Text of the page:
A subset of neurons (n=64) was examined to determine whether results like those above could be obtained with within-modal stimulus pairs. Exposure trials were composed of sequential visual-visual (n=47) or auditory-auditory (n=17) stimuli, at equivalent SOAs and iterative rates as the sequential cross-modal stimuli. However, they rarely produced predictable or consistent response changes. Fig. 10 shows the results obtained from a typical experiment with sequential visual-visual exposure trials and Fig. 11 shows results obtained from a typical experiment with auditory-auditory exposure trials. Data from the population of neurons tested in this way is shown in Fig. 12. It is evident from this figure that the exposure trials had very little effect on the responses of the population of multisensory neurons. Neither the first response nor the second response showed substantial and/or reliable changes in duration (Fig. 12A) or magnitude (Fig. 12B). Thus, few of the first responses were significantly enhanced after exposure (visual: 4/47=8.5%, mean change of -12.2%; auditory: 1/17=5.9%, mean change of 1.9%), and virtually none of the second responses significantly increased in magnitude (visual: 3/47=6.4%, mean change of -11.2%; auditory: 1/17=5.9%, mean change of -1.8%). Response durations of the first response were rarely increased by more than 30% after the exposure trials (visual: 5/47=10.6%, mean shift of 0.2%; auditory: 2/17=11.8%, mean shift of 1.5%), and the same was true for response durations of the second response (visual: 3/47 =6.4%, mean shift of -4.0%; auditory: 0/17=0%, mean shift of 1.5%). As shown in Fig. 12C, repetitive within-modal exposure also generally failed to shorten the latencies of response to second stimulus in the sequence by more than 5 ms (13/64 =20.3%, mean change of -1.8 ms; mean shift of -2.3%).

Fig. 10
An example neuron illustrating that exposure to sequential visual stimuli failed to mimic the effects of exposure with sequential cross-modal stimuli. This figure uses the same conventions as Fig. 4 and and5.5. A: The receptive fields and stimulus ...
Fig. 11
An example neuron illustrating that exposure to sequential auditory stimuli failed to mimic the effects of exposure to sequential cross-modal stimuli. This figure uses the same conventions as Fig. 4, ,5,5, and and10.10. A: The receptive ...
Fig. 12
Much like repeated exposure to modality-specific stimuli (Fig. 3), repeated exposure to sequential within-modal stimuli failed to induce the changes induced by exposure to sequential cross-modal stimuli in the sample population. A: The duration of the ...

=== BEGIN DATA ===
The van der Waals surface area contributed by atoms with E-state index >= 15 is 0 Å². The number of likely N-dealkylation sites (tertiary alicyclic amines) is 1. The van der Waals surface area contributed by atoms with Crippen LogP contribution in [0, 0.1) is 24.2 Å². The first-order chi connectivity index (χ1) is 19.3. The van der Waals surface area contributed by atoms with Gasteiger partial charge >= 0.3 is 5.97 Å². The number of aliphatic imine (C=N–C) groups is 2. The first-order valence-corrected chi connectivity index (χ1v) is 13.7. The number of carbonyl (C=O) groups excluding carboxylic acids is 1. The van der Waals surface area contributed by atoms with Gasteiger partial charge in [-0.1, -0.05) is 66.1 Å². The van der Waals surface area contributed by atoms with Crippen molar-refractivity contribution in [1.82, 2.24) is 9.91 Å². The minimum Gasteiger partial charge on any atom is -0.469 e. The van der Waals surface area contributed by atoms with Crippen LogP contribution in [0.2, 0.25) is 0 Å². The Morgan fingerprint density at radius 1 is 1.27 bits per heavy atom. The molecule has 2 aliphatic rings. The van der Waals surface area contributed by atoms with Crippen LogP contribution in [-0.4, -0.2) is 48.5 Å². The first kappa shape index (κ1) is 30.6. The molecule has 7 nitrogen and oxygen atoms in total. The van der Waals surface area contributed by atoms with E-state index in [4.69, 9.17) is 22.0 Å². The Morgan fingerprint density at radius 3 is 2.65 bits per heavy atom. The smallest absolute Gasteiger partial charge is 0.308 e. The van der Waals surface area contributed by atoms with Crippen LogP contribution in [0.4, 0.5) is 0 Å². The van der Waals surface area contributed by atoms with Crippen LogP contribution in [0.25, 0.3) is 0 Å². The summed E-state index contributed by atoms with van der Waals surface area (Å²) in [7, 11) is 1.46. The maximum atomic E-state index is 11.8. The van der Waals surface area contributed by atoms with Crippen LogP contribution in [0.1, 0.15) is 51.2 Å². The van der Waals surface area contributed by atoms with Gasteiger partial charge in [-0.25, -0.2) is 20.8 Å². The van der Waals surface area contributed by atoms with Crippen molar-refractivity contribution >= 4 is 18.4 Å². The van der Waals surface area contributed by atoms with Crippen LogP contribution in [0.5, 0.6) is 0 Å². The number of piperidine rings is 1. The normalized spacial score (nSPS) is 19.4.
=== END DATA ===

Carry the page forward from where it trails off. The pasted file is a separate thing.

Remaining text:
The present demonstration, that SC neurons rapidly alter their responses to adapt to repeated cross-modal sensory stimuli demonstrates that the neural mechanisms underlying multisensory processes retain plasticity well into adulthood. The neural adaptations to repetitions of the same stimulus configuration were manifested in several consistent response changes. The magnitude and duration of the neuron's response to the first stimulus in the sequence were increased, and the magnitude of its response to the second stimulus was also increased. These changes were evident regardless of whether the stimuli were presented individually or in sequence during the post-exposure trials. In addition, the latency of the second response was significantly decreased, but this was only evident when the stimuli were presented in tandem.

The effect of these changes was to transform what had been two clearly defined unisensory responses into to a single continuous response with two hotspots. The response changes developed rapidly during the stimulus “exposure” period, and were independent of the particular order in which the visual and auditory stimuli were presented. Thus, they were just as evident after exposure periods in which the auditory stimulus preceded the visual as when the visual stimulus preceded the auditory. Furthermore, they far outlasted the period of exposure, and some of them were evident even when the component stimuli were presented independently. However, this was very much a cross-modal dependent effect: comparable changes could not be produced by repeated presentation of either the visual or auditory stimulus independently, or by sequential within-modal (visual-visual, or auditory-auditory) stimuli even though their parameters were similar to those in the cross-modal sequence. We assume that this disparity is due to the fact that, in the within-modal trials, the afferents repeatedly stimulated were predominantly the same. This contrasts with the sequential cross-modal stimulus, whose presentation could cause the afferents conveying signals from the first stimulus to be given undue “credit” for the activation actually produced by the second.

By using activation of two separate input channels representing different senses, the present experiments were able to demonstrate the presence of an in vivo sensory adaptation that is consistent with the STDP learning algorithm. These observations suggest that multisensory circuits in the midbrain share a common algorithm with adaptations observed in vitro within unisensory cortical circuits, where separate afferents can also be manipulated independently, albeit with direct electrical activation (De Felipe et al., 1997; Schuett et al., 2001; Fu et al., 2002; Fu et al., 2004; Jacob et al., 2007; Young et al., 2007; Dahmen et al., 2008; Mu and Poo, 2006). Perhaps this commonality should not be surprising, as STDP provides a simple computational method for constructing circuits that bind together distinct afferents with their target neurons via their tightly timed pre/post-synaptic sequential activation; and this is just as important when binding different features within a single sensory representation in cortex as when binding different sensory representations in the midbrain.